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Mortality and morbidity related to hepatitis C virus infection in hospitalized adults-A propensity score matched analysis


Hovaguimian, Frédérique; Beeler, Patrick E; Müllhaupt, Beat; Günthard, Huldrych F; Maeschli, Bettina; Bruggmann, Philip; Fehr, Jan S; Kouyos, Roger D (2023). Mortality and morbidity related to hepatitis C virus infection in hospitalized adults-A propensity score matched analysis. Journal of Viral Hepatitis, 30(9):765-774.

Abstract

The World Health Organization (WHO) aims to reduce HCV mortality, but estimates are difficult to obtain. We aimed to identify electronic health records of individuals with HCV infection, and assess mortality and morbidity. We applied electronic phenotyping strategies on routinely collected data from patients hospitalized at a tertiary referral hospital in Switzerland between 2009 and 2017. Individuals with HCV infection were identified using International Classification of Disease (ICD)-10 codes, prescribed medications and laboratory results (antibody, PCR, antigen or genotype test). Controls were selected using propensity score methods (matching by age, sex, intravenous drug use, alcohol abuse and HIV co-infection). Main outcomes were in-hospital mortality and attributable mortality (in HCV cases and study population). The non-matched dataset included records from 165,972 individuals (287,255 hospital stays). Electronic phenotyping identified 2285 stays with evidence of HCV infection (1677 individuals). Propensity score matching yielded 6855 stays (2285 with HCV, 4570 controls). In-hospital mortality was higher in HCV cases (RR 2.10, 95%CI 1.64 to 2.70). Among those infected, 52.5% of the deaths were attributable to HCV (95%CI 38.9 to 63.1). When cases were matched, the fraction of deaths attributable to HCV was 26.9% (HCV prevalence: 33%), whilst in the non-matched dataset, it was 0.92% (HCV prevalence: 0.8%). In this study, HCV infection was strongly associated with increased mortality. Our methodology may be used to monitor the efforts towards meeting the WHO elimination targets and underline the importance of electronic cohorts as a basis for national longitudinal surveillance.

Abstract

The World Health Organization (WHO) aims to reduce HCV mortality, but estimates are difficult to obtain. We aimed to identify electronic health records of individuals with HCV infection, and assess mortality and morbidity. We applied electronic phenotyping strategies on routinely collected data from patients hospitalized at a tertiary referral hospital in Switzerland between 2009 and 2017. Individuals with HCV infection were identified using International Classification of Disease (ICD)-10 codes, prescribed medications and laboratory results (antibody, PCR, antigen or genotype test). Controls were selected using propensity score methods (matching by age, sex, intravenous drug use, alcohol abuse and HIV co-infection). Main outcomes were in-hospital mortality and attributable mortality (in HCV cases and study population). The non-matched dataset included records from 165,972 individuals (287,255 hospital stays). Electronic phenotyping identified 2285 stays with evidence of HCV infection (1677 individuals). Propensity score matching yielded 6855 stays (2285 with HCV, 4570 controls). In-hospital mortality was higher in HCV cases (RR 2.10, 95%CI 1.64 to 2.70). Among those infected, 52.5% of the deaths were attributable to HCV (95%CI 38.9 to 63.1). When cases were matched, the fraction of deaths attributable to HCV was 26.9% (HCV prevalence: 33%), whilst in the non-matched dataset, it was 0.92% (HCV prevalence: 0.8%). In this study, HCV infection was strongly associated with increased mortality. Our methodology may be used to monitor the efforts towards meeting the WHO elimination targets and underline the importance of electronic cohorts as a basis for national longitudinal surveillance.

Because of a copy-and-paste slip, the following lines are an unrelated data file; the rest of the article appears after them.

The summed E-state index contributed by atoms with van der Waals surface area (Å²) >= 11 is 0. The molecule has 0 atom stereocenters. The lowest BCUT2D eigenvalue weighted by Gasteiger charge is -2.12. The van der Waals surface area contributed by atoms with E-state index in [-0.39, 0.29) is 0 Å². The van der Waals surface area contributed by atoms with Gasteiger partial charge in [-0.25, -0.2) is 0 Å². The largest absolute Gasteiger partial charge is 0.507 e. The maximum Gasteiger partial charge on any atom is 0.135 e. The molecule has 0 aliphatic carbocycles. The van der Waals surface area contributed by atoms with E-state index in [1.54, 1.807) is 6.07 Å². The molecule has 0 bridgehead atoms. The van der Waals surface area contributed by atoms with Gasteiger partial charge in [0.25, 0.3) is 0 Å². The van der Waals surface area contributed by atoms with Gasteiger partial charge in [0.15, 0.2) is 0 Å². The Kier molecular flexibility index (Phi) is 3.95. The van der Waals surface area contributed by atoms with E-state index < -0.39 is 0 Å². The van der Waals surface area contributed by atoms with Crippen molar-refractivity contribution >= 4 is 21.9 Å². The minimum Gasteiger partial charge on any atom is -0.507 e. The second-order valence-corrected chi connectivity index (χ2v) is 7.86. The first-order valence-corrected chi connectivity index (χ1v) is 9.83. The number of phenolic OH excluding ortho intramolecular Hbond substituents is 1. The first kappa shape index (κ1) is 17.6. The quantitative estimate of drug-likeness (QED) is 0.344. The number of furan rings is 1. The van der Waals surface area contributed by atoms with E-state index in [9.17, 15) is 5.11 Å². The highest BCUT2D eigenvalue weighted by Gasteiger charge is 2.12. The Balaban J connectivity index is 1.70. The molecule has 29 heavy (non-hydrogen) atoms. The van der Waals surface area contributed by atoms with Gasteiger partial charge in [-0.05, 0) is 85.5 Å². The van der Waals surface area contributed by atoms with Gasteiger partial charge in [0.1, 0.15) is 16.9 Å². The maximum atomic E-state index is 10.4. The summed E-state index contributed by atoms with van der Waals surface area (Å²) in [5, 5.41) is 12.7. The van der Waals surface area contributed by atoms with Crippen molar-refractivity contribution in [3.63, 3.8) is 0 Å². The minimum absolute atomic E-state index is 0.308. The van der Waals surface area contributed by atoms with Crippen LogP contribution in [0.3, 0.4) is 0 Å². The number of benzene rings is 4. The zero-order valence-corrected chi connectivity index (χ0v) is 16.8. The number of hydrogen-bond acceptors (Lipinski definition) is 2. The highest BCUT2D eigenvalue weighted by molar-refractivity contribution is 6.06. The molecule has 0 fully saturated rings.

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Additional indexing

Item Type:Journal Article, refereed, original work
Communities & Collections:04 Faculty of Medicine > Epidemiology, Biostatistics and Prevention Institute (EBPI)
04 Faculty of Medicine > Institute of Medical Virology
04 Faculty of Medicine > University Hospital Zurich > Clinic for Infectious Diseases
04 Faculty of Medicine > University Hospital Zurich > Clinic for Gastroenterology and Hepatology
Dewey Decimal Classification:610 Medicine & health
Scopus Subject Areas:Health Sciences > Hepatology
Health Sciences > Infectious Diseases
Life Sciences > Virology
Language:English
Date:September 2023
Deposited On:19 Jul 2023 06:34
Last Modified:29 Jun 2024 01:37
Publisher:Wiley-Blackwell Publishing, Inc.
ISSN:1352-0504
OA Status:Hybrid
Free access at:Publisher DOI. An embargo period may apply.
Publisher DOI:https://doi.org/10.1111/jvh.13861
PubMed ID:37309273
  • Content: Published Version
  • Language: English
  • Licence: Creative Commons: Attribution-NonCommercial-NoDerivatives 4.0 International (CC BY-NC-ND 4.0)